I only drink sangria at restaurants as I’m far too lazy to fuss with a fancy drink just for myself at home; an occasional glass of wine with my brother-in-law is about it. My husband used to make frozen daiquiris and an outstanding Bloody Mary for me, but those days are sadly gone. And much family history dictates limiting my drinking.

The only Group Reads I’ve ever had success with are those led by Lyzard here on LT. They’re almost exclusively Victorian novels, with a concentration on Anthony Trollope, so certainly in my main area of interest. But even there, I’ve let some of them lapse and then go back months later. I *think* I’ve finished all I’ve started, but maybe not. The latest was The Yellow Wallpaper for the Virago Group, which I finished a little late but still managed to contribute to the discussion. Or maybe “partake in” would be more accurate.

Other than that, I mostly follow my own drummer. I rarely read books published recently; I’m an inveterate back-lister. And like you, series reads (almost, but not quite all, mystery series) have to be strung out, to avoid the boredom factor. I do try my best to read a series in order of publication as much as possible.

Dez 5, 2020, 7:36am

>103 laytonwoman3rd: Yes, it’s marvelous, Linda. Things got very, very dicey for a while. But they’re fixed (we all think permanently) now. And I do feel so very much better.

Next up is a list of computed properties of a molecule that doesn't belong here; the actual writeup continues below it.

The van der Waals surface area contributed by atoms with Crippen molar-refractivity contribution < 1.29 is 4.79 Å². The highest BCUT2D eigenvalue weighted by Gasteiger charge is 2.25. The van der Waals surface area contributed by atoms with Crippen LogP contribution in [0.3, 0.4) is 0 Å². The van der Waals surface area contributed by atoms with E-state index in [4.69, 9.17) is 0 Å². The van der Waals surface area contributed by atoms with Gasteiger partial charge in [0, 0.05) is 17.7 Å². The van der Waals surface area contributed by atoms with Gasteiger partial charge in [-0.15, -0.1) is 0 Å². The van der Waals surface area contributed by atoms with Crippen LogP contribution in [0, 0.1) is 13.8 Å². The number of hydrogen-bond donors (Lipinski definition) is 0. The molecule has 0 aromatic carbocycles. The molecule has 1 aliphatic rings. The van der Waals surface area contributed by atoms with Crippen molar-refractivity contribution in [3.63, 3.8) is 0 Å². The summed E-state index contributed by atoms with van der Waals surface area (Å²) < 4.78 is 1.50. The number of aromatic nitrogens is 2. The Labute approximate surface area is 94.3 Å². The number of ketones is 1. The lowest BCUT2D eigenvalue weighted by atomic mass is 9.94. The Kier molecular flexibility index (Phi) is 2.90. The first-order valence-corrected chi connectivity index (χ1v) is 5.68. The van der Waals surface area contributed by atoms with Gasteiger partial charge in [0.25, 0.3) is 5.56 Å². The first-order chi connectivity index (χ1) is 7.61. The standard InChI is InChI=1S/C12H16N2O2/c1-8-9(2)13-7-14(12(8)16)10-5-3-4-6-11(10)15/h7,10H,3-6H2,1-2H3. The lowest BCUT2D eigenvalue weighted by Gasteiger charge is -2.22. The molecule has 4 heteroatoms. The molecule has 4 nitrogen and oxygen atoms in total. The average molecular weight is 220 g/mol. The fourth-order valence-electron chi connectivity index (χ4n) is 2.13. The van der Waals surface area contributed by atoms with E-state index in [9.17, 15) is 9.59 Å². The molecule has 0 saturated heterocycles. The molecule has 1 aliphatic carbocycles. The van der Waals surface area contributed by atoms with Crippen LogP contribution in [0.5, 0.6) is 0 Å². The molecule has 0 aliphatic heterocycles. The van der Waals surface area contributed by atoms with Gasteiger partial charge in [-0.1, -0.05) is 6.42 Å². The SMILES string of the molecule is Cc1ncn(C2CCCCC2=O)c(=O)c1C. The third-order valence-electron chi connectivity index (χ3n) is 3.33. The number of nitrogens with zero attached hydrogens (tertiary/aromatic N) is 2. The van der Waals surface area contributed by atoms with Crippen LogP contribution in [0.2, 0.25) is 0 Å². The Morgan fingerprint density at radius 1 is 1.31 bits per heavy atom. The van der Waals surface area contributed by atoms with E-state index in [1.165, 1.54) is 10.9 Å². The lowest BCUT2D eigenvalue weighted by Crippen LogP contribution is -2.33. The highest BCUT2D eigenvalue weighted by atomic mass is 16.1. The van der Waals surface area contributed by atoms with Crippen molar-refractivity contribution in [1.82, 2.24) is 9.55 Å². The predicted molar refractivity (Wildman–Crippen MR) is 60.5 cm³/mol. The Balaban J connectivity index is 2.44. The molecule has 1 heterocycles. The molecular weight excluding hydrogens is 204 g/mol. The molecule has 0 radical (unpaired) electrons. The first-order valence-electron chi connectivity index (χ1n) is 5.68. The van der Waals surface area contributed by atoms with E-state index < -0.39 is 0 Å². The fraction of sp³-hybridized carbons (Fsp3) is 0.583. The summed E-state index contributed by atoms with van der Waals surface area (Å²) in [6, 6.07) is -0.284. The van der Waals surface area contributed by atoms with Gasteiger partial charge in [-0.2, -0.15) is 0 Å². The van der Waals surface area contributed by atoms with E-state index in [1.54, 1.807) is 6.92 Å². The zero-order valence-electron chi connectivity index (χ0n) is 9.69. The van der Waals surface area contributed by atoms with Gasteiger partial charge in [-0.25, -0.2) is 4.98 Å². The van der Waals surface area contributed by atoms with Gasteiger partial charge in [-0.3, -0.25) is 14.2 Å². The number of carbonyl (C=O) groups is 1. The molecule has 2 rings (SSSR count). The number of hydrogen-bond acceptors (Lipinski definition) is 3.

>104 richardderus: Amazing what a little adjustment can do, isn’t it? My dose of the one medication has very slowly crept up over the years, and occasionally slipped back down, but I’m comfortable with it. It’s good to have some energy again.

And a smooch right back to you, Good Sir.

Editado: Dez 5, 2020, 7:44am

>105 FAMeulstee: It’s good to see you!
I never would have dreamed how important one’s thyroid level is to one’s overall health and general sense of well-being.
I’m one of those who can drown in social media, Anita, so it’s best just to not bother with it.

>106 PaulCranswick: Yes, Paul, this has been quite a disaster of a year pretty much world-wide, hasn’t it? And things are fairly dire here in the US right now. The California kids are under stay-at-home orders again, which is of course very stressful for them. And we certainly don’t go out much here. And (no surprise) it’s just been revealed that our state governor, who isn’t the sharpest tool in the shed by any measure, has been consistently lying to the population about the spread and severity of the virus here.
Nevertheless. Things are slowly looking up.

I hope the rest of your weekend is peaceful and pleasant.

Dez 5, 2020, 7:54am

This user has been removed as spam.

Editado: Dez 5, 2020, 9:14am

>107 LizzieD: Hey, Peggy!